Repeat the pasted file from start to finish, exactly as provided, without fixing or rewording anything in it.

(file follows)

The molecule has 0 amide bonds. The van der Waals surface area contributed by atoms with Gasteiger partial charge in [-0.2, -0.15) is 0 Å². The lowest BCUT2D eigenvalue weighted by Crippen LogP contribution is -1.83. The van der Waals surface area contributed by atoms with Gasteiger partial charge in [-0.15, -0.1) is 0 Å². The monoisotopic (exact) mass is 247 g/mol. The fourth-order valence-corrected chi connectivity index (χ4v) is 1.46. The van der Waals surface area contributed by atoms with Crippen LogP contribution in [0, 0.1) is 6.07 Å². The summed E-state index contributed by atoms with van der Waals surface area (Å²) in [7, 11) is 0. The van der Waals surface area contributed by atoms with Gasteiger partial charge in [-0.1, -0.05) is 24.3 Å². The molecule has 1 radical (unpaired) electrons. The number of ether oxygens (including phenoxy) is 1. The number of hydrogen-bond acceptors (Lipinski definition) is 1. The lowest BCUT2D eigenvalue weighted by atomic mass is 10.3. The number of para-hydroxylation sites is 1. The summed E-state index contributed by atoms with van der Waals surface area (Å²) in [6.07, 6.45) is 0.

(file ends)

The molecule has 0 amide bonds. The van der Waals surface area contributed by atoms with Gasteiger partial charge in [-0.2, -0.15) is 0 Å². The lowest BCUT2D eigenvalue weighted by Crippen LogP contribution is -1.83. The van der Waals surface area contributed by atoms with Gasteiger partial charge in [-0.15, -0.1) is 0 Å². The monoisotopic (exact) mass is 247 g/mol. The fourth-order valence-corrected chi connectivity index (χ4v) is 1.46. The van der Waals surface area contributed by atoms with Crippen LogP contribution in [0, 0.1) is 6.07 Å². The summed E-state index contributed by atoms with van der Waals surface area (Å²) in [7, 11) is 0. The van der Waals surface area contributed by atoms with Gasteiger partial charge in [-0.1, -0.05) is 24.3 Å². The molecule has 1 radical (unpaired) electrons. The number of ether oxygens (including phenoxy) is 1. The number of hydrogen-bond acceptors (Lipinski definition) is 1. The lowest BCUT2D eigenvalue weighted by atomic mass is 10.3. The number of para-hydroxylation sites is 1. The summed E-state index contributed by atoms with van der Waals surface area (Å²) in [6.07, 6.45) is 0.